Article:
Usually the person who becomes the heir of a property and who owns the house is spelled out in the will of the deceased. The will should mention someone as Executor of the Estate, and that person is responsible for the property. After someone dies, the heir will probate the will to initiate the process of owning the property or house. However, if the deceased did not have a will or did not include the property in the will, then there are other guidelines for determining who is the heir of the property.
Tenants in Common and Heir Property
When a property is an Heir Property, it means that two or more people own the same land. These people are usually related and had an ancestor in common who died without probating their will. The two or more people that own the property are referred to as “tenants in common”.
How This Happens to a Property
When a property owner dies without including the property in a will (or dies without a will entirely), the property can become an heir property with tenants in common. State laws decide who the owner of the property is, and this can include siblings, spouses, parents and children. If any of those direct relatives is also deceased, then the children of the deceased relative would inherit a portion of the property instead.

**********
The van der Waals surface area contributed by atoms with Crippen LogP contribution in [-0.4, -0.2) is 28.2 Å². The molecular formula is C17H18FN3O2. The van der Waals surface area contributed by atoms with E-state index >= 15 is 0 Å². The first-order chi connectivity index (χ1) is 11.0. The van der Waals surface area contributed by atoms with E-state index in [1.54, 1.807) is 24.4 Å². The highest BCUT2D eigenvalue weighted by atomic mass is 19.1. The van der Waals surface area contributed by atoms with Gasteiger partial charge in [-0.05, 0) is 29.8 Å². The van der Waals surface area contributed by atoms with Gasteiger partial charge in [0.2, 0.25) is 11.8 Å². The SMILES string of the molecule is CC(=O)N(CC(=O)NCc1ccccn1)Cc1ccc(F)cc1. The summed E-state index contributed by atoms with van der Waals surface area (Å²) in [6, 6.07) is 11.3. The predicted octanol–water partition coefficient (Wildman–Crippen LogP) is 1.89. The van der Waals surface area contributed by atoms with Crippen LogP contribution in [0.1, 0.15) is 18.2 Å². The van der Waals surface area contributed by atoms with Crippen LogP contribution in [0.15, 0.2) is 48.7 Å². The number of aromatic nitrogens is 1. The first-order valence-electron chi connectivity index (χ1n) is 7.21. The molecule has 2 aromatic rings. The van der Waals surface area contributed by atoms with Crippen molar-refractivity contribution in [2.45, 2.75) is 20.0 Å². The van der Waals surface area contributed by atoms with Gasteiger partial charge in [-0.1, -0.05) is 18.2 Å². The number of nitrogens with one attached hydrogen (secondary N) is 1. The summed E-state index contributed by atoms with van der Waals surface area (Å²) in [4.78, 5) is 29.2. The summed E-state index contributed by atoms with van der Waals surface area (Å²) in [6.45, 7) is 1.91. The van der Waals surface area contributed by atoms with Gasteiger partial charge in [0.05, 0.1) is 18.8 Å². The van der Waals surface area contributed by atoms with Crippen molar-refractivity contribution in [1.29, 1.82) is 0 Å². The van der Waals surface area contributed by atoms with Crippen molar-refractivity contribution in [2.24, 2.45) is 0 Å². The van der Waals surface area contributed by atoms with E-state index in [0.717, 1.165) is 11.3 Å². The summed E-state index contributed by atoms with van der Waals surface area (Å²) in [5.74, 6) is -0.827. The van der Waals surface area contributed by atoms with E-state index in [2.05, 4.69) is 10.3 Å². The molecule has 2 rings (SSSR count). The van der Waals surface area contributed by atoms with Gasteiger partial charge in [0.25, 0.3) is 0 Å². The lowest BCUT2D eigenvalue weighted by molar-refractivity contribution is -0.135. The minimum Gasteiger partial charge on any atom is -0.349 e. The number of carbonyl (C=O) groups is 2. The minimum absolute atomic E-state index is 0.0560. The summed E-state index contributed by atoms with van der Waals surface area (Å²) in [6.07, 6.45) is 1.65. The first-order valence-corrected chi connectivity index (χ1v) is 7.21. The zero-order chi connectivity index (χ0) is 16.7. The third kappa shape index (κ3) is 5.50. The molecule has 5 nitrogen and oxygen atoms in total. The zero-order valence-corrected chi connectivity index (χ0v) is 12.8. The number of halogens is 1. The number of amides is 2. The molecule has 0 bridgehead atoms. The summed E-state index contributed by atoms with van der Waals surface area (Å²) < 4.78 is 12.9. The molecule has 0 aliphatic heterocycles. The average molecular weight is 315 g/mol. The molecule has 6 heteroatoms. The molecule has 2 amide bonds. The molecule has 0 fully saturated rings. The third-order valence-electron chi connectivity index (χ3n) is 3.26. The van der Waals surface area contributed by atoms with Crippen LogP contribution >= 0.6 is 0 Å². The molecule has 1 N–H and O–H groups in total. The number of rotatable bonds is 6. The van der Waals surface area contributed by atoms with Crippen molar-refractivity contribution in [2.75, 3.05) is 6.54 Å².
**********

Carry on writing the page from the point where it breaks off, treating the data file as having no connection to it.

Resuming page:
How is Ownership Determined?
State law determines who owns the property, but generally speaking, all living and direct descendants have a right to the property. Obviously, this can get pretty complicated. For example, what if one heir wants to sell the property but the others do not want to sell? In some cases, one person wanting to sell can force the others to sell as well.
If you are a tenant in common with one or more people for a property, it is important to communicate and try to come to a formal legal agreement between the hairs as soon as possible. The agreement can address potential issues such as what the tenants in common will do if one person wants to sell. For example, if several heirs want to sell and one does not, it might be possible for the one heir to buy the shares of the owners and retain complete ownership of the property. Another solution would be to partition the property.